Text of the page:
[Two c. 1845–1849 Bond Certificates of the Cherokee Company of North Carolina, from the time of the Indian Removals].
Dating from the time of the Indian Removals, two certificates or bonds issued by the
The two bonds have not been filled in or issued, but note the company’s establishment by the legislature on January 10, 1845 and provide datelines for “184[blank].”
As Native Americans and technical parties to the Treaty of New Echota (referred to on the bond as “the Cherokee Treaty of 1835”), Cherokees in North Carolina could not own land. Through their agent and, since 1839, white chief, William Holland Thomas (1805–1893), the North Carolina settlements of Cheoah and Quallatown were incorporated as the Cherokee Company to protect these lands for Cherokees who did not want to remove to the Indian territories of the far west.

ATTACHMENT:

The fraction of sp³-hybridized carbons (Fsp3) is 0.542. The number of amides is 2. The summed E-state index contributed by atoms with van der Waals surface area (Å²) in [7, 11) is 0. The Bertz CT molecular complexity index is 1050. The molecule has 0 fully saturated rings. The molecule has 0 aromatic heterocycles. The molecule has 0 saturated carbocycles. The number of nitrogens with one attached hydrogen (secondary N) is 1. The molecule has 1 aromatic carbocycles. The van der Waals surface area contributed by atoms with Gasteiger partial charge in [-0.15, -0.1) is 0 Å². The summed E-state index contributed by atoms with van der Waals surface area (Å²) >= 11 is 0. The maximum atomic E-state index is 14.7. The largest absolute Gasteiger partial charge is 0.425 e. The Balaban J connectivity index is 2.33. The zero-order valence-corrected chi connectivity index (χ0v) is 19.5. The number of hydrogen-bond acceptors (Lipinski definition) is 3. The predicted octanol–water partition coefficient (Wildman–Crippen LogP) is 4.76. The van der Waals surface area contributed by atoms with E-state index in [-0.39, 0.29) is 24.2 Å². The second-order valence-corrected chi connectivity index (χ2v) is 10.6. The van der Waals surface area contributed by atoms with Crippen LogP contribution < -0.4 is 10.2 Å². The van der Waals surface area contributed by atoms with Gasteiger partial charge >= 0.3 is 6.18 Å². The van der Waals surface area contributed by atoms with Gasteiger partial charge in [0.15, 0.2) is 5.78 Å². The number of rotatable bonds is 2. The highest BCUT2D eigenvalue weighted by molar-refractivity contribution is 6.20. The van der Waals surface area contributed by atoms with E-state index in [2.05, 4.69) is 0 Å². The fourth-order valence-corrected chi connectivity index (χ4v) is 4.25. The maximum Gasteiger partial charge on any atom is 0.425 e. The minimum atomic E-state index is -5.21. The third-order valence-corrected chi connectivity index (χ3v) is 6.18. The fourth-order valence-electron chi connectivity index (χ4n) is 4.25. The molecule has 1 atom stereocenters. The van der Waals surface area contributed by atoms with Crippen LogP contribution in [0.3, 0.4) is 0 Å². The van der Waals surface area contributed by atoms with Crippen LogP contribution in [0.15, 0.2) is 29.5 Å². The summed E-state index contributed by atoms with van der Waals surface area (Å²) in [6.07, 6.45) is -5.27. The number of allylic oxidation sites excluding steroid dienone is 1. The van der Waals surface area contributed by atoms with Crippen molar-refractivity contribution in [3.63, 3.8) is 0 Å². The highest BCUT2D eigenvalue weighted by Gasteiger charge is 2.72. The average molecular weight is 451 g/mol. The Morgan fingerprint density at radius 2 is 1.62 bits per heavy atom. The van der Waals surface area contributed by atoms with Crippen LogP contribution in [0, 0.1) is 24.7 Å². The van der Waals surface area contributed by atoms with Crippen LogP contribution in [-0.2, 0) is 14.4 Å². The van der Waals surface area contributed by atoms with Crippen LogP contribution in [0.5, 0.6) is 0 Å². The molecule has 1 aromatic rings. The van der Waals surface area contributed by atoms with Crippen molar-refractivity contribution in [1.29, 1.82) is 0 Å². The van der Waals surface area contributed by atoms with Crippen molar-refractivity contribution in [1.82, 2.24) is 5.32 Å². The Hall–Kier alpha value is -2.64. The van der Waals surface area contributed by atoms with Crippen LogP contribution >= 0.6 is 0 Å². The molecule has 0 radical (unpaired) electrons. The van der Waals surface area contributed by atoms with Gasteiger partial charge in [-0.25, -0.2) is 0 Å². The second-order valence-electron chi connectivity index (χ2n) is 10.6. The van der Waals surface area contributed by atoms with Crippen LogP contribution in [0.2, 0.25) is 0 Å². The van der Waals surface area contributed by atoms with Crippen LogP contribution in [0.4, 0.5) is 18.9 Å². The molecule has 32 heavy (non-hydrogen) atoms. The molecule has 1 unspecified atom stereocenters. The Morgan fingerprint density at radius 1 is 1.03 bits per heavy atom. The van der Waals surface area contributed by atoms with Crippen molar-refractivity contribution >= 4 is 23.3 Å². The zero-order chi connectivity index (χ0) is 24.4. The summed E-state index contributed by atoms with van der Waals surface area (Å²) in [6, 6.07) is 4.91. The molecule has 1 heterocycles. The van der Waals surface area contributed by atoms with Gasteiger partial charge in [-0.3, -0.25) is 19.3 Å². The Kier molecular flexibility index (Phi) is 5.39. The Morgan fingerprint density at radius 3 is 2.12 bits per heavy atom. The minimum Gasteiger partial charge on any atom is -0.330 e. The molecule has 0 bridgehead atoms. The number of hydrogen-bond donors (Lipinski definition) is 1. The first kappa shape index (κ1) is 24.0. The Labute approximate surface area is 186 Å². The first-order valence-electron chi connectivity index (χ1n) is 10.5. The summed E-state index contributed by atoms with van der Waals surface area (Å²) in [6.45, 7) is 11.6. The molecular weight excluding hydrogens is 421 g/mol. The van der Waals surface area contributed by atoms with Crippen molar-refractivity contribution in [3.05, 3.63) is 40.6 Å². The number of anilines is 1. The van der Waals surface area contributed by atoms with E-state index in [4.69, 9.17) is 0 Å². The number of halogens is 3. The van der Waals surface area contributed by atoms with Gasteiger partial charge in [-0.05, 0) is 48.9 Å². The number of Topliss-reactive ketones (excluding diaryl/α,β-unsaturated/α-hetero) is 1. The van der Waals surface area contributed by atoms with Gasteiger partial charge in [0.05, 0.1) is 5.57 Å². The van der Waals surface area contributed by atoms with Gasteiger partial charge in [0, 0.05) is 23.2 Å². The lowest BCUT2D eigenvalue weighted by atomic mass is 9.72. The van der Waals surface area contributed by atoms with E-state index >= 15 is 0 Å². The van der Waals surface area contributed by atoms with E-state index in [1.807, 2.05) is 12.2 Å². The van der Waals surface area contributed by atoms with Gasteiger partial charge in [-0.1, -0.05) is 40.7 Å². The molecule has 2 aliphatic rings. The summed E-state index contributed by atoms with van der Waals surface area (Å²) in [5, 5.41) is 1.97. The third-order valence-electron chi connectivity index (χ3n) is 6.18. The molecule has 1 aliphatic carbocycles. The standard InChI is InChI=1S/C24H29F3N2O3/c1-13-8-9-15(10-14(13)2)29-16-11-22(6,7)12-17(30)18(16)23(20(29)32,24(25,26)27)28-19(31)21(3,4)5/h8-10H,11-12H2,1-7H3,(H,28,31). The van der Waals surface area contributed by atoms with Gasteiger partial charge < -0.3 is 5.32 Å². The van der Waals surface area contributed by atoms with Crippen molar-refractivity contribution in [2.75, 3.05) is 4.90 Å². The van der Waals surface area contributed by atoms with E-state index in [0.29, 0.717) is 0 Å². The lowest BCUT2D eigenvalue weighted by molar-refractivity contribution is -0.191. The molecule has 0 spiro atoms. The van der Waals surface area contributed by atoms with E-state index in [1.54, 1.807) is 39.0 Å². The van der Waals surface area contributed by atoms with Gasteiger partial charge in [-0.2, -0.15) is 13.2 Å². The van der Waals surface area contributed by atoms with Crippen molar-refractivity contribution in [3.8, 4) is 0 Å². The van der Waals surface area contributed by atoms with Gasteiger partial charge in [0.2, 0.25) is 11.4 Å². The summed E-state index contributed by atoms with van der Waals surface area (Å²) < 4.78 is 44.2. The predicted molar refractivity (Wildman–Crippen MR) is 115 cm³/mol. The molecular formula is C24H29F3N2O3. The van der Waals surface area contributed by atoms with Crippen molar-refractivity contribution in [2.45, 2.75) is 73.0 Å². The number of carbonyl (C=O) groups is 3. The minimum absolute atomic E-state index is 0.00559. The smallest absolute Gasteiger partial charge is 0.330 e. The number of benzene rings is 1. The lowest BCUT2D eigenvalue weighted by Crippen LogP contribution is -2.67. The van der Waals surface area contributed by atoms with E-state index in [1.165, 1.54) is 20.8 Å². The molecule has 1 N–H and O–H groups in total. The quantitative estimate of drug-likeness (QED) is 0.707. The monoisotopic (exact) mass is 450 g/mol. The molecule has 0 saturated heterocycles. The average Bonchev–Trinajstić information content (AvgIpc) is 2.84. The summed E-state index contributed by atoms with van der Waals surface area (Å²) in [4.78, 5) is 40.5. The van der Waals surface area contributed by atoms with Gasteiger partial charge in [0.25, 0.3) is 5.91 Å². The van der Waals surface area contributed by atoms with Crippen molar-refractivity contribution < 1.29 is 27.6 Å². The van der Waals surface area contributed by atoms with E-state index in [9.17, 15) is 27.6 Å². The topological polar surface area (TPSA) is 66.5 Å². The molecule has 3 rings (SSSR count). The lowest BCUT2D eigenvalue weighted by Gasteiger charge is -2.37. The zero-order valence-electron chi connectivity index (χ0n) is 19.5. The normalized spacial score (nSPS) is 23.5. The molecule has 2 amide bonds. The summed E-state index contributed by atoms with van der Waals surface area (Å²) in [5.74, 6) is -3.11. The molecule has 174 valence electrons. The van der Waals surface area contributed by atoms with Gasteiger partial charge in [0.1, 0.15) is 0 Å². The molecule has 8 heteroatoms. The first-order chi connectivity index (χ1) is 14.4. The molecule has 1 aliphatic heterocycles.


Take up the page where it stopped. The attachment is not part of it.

By 1848, Thomas had secured Federal recognition of the Eastern Band of the Cherokees and their claim to treaty awards. The certificates or bonds refer specifically to “55,000 acres of land, and $100,000 in claims on the United States, provided for under the Cherokee Treaty of 1835, owned by the Company.”
Unusual nineteenth century printed financial history ephemera connecting Native Americans of North Carolina with adopting and assimilating the Westernized ethnocentric perspective of land ownership, investment, and property rights. It is unknown to us if the company ever successfully issued any of these bond certificates.
Description: [Two c. 1845–1849 Bond Certificates of the Cherokee Company of North Carolina, from the time of the Indian Removals].
[Thomastown, North Carolina? c. 1845–49]. pp. 15¼ x 10¾ inches. Half sheet from a single folio with two partly-printed bond certificates, each printed on one side. Decorative type borders; cream-colored wove paper. Fold lines, creases, light spotting; very good.
Refs. Denson, Demanding the Cherokee Nation (University of Nebraska Press, 2004). Thomas, William Holland | NCpedia accessed online June 2013.